Experts say it’s time to make mental health care an essential component in the lives of African Americans.
Though more efforts have been set in motion to address the often unspoken presence of mental illness in the black community, mental health professionals are determined, more than ever, to keep this topic at the forefront of conversations pertaining to the health of African Americans.
Last month mental health professionals from around the nation gathered in Baltimore to discuss mental health care, or the lack thereof, among African Americans in urban communities.
Terrie Williams, L.C.S.W., author of Black Pain: It Just Looks Like We’re Not Hurting, discussed how exposure to inner-city violence can have negative consequences on mental health.
“We are in great need of understanding the importance of our mental and emotional health,” said Terrie Williams, L.C.S.W., author of the book Black Pain: It Just Looks Like We’re Not Hurting and keynote speaker at “Black and Blue: The State of African American Mental Health,” the inaugural event of this year’s OMNA on Tour series, sponsored by APA’s Division of Diversity and Health Equity.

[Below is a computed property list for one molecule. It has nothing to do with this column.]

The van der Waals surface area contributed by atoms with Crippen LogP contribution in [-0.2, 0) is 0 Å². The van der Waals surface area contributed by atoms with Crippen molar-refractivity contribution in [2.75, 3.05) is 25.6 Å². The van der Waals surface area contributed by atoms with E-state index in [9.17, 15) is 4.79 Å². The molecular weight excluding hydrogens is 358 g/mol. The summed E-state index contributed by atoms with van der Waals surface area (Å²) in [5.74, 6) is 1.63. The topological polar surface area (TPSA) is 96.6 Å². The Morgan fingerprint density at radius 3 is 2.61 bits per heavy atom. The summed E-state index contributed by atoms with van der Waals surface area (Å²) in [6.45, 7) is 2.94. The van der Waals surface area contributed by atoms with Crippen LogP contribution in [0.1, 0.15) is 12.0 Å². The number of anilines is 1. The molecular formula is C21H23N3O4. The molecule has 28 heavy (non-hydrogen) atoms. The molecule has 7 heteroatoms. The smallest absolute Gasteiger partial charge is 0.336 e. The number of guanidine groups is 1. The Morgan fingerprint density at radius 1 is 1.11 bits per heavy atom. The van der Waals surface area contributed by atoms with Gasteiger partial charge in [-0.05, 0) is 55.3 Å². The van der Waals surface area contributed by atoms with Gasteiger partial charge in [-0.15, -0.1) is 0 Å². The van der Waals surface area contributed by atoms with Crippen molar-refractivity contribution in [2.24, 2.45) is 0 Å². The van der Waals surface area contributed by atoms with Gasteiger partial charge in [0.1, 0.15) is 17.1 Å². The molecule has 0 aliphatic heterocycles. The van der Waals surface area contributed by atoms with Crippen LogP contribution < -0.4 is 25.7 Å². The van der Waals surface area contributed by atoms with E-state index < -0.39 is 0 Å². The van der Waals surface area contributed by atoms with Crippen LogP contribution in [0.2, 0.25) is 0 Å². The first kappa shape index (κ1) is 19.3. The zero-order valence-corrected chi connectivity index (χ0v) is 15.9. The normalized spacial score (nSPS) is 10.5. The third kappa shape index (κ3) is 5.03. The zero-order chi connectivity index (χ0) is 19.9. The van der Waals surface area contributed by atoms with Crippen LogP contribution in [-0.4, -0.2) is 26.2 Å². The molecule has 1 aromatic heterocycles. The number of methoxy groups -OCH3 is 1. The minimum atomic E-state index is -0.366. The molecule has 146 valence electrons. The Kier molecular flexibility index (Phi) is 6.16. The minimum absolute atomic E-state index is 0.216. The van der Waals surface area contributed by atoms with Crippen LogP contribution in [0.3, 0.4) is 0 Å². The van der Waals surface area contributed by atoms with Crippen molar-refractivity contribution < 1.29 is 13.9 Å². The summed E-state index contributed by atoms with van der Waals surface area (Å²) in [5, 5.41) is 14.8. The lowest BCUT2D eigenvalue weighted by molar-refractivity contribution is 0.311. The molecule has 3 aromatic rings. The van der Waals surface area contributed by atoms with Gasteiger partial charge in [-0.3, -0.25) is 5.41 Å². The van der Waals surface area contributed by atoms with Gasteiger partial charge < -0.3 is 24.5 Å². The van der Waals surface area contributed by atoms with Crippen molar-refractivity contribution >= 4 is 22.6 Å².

Williams, who was raised and has a clinical practice in New York City, explained to conference attendees that African Americans face many hardships that affect mental health, ranging from racism to inner-city violence—yet many do not seek help.
Williams told Psychiatric News that it is impossible to quickly recover from traumatic events, such as witnessing a shooting, stabbing, or murder without receiving professional mental health care. “The mental health repercussions of these experiences will present themselves, either immediately or later in life,” said Williams. READ MORE.■
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